I’m publishing this with the goal of perhaps helping someone else who runs into a similarly unsettling and baffling issue.
After a two week course of Metronidazole (brand name Flagyl), my gut is feeling like normal again, so I think that means the Dientameoba has been wiped out.
Metronidazole was not an antibiotic I’d prefer to take again: no alchohol is just an annoyance, but overall, Metronidazole made me feel heavy and uncomfortable in general; nothing overt but something for sure.
On Day 11.5 on Metronidazole, toes on both feet turned warm and itchy. Completely symmetric in reaction, so perfectly so that one might suspect a neurological side effect, above and beyond an allergic type reaction, since one of the rest of my body was affected. Very odd indeed.
By Day 12, my toes felt almost blistered (but no fluid): red and angry looking, and itchy. This persisted through Days 13 and 14, 14 being the last pill day and three days later, 72 hours after the last pill. My toes 3 days later (Day 17) were intensely itchy and irritated after my bike ride, so I called to set up an appointment with a dermatologist, but all were gone that Friday, so the date was set for Tuesday.
Since 72 hours is the recommended period before alcohol is to be consumed after taking Metronidazole, I did the only sensible thing: looked for a cure in a bottle. So I uncorked a bottle of red wine and over the course of evening to night, I drank and enjoyed while I worked.
Fancy that. The next morning, the itchiness was gone, all inflammation was gone, and the only remaining sign were some purply blotches where the skin had been particularly irritated. I’d say the red wine cured it, and heartily recommend my “red wine itchy toe cure” to anyone. Never in all my life has any medicine tasted so good and worked so well.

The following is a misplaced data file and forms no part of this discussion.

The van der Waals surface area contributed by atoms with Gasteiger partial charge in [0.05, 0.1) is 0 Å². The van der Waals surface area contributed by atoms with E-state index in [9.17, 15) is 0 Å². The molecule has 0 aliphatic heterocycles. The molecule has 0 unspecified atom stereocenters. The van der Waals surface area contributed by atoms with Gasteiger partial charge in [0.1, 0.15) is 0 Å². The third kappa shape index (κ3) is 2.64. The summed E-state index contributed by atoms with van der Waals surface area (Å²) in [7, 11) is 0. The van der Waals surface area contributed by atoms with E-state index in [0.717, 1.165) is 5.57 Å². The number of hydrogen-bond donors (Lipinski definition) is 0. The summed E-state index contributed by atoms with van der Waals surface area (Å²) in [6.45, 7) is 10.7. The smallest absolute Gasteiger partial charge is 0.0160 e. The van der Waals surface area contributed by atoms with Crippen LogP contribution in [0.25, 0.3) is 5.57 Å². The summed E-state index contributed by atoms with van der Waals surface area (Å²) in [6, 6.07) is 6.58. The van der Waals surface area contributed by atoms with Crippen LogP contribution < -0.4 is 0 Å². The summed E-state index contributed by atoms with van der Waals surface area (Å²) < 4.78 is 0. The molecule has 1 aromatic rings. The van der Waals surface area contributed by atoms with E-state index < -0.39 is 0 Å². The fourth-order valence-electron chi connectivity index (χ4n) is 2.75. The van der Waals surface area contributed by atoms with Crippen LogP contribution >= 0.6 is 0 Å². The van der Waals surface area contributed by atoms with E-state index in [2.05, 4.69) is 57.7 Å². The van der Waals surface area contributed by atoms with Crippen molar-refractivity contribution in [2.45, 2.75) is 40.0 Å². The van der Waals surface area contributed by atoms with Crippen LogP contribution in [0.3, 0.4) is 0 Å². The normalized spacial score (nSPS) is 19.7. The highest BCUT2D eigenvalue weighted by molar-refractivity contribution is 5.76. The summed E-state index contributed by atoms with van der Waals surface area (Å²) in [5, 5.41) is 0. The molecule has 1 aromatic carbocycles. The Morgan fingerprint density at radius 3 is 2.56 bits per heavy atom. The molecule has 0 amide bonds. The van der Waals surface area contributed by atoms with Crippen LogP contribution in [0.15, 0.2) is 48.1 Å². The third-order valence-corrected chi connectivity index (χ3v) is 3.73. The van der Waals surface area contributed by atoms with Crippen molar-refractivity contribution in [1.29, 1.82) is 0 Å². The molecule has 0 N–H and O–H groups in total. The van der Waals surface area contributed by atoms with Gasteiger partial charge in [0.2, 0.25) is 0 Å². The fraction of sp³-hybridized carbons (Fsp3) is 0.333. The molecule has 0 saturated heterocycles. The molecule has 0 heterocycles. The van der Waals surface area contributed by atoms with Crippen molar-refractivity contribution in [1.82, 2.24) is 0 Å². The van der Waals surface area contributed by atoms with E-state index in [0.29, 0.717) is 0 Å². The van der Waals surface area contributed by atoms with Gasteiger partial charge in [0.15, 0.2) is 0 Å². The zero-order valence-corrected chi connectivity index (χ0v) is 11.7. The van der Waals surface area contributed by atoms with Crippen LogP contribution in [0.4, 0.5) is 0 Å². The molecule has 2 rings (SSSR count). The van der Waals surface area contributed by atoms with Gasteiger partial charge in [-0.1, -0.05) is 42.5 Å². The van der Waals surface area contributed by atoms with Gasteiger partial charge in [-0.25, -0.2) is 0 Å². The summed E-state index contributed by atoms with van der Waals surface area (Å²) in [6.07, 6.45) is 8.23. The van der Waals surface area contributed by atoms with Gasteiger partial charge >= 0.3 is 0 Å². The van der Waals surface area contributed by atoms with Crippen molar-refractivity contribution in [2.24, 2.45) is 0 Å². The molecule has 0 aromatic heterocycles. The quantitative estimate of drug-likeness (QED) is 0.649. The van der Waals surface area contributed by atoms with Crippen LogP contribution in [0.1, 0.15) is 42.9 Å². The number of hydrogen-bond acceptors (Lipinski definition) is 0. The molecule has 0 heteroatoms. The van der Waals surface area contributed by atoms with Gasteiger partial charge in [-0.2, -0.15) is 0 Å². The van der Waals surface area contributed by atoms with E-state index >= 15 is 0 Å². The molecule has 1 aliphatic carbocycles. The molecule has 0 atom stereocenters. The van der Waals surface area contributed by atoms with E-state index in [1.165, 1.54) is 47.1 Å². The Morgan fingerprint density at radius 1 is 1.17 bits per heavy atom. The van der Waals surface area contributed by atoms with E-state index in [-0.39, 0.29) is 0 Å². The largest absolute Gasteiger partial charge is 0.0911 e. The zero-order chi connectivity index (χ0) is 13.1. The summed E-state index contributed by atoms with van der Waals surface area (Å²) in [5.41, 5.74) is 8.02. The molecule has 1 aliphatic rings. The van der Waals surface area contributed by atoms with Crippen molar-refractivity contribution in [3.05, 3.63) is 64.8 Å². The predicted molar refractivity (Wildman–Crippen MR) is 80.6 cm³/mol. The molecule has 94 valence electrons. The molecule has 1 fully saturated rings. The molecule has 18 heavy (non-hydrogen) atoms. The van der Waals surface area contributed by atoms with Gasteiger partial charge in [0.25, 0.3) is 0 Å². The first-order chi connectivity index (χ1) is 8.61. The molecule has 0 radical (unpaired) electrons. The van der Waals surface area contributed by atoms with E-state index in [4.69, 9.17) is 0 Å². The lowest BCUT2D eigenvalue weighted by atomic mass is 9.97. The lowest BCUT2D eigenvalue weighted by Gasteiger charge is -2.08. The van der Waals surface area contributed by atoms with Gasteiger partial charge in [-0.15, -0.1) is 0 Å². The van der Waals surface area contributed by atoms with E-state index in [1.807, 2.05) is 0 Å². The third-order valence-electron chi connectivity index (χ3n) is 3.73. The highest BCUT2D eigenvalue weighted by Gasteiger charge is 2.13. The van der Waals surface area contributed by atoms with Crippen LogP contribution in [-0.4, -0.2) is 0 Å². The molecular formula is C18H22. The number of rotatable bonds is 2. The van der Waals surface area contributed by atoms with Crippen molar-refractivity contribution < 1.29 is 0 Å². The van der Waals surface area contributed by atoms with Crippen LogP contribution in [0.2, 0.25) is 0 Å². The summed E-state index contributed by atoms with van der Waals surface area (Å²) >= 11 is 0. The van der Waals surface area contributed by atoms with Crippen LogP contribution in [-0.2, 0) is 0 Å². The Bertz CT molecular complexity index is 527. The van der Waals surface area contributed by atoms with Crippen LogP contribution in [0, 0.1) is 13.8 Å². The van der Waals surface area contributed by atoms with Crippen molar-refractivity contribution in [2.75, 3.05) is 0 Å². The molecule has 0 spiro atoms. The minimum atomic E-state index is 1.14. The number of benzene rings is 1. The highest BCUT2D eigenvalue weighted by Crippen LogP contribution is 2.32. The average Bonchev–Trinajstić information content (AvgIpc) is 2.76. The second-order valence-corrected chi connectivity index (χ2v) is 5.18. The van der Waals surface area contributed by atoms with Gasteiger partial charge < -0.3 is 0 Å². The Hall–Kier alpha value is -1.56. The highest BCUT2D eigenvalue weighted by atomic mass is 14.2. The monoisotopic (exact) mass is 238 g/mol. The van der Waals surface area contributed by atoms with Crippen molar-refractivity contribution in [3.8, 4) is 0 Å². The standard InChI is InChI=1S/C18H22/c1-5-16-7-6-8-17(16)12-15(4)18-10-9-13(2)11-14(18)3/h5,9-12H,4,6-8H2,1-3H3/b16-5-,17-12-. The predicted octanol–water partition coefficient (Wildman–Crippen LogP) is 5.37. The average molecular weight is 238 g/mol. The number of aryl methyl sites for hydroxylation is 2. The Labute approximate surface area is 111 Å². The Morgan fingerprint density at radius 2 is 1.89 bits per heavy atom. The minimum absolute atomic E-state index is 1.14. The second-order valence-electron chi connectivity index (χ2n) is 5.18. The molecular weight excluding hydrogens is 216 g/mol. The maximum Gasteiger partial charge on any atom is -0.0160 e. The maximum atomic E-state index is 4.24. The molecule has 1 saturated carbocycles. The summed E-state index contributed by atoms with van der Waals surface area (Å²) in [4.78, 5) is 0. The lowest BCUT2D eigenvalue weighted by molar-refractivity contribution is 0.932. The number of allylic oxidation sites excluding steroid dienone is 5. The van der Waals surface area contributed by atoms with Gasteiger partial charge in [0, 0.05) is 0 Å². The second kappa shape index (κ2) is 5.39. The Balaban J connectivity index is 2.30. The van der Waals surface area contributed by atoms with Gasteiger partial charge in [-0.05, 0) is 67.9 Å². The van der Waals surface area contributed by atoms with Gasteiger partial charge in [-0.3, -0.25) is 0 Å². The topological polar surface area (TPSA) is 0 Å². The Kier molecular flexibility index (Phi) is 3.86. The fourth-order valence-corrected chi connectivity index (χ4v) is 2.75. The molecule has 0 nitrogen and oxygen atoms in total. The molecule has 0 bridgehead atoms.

The whole 5-month discomforting experience (from infection to cure) reinforced this with me: be aggressive with your own medical issues. With doctors, it’s not so common to see keen insight or to have them push for action, or even perhaps to probe with precision. In my experience, many find it difficult to say “I don’t know”, which is part and parcel of the problem.
At least that’s the way it felt to me with both my primary care doctor and the gastroenterologist. I don’t recall having been asked a question of “how well do I do” (in whatever words it might be). But I see it as a “how can I raise my game” issue for them, or any profession.
I have some professional criticism for the gastroenterologist. My initial “are there any risks to Metronidazole” question was met point blank with “no”. No elaboration, no willingmess to engage, or so it felt to me. This seemed odd at the time, and I knew it to be suspect (all drugs have potential issues). Indeed, the very first person I met to whom I mentioned the antibiotic (a nurse in another context) immediately told me of all the issues her son had had with Flagyl. That same gastroenterologist took 30 hours to get back to me (via a nurse) on my concern about my toes. 30 hours and no doctor call with a nurse as an intermediary going both ways is not high quality care IMO. Can it be any wonder doctors get sued?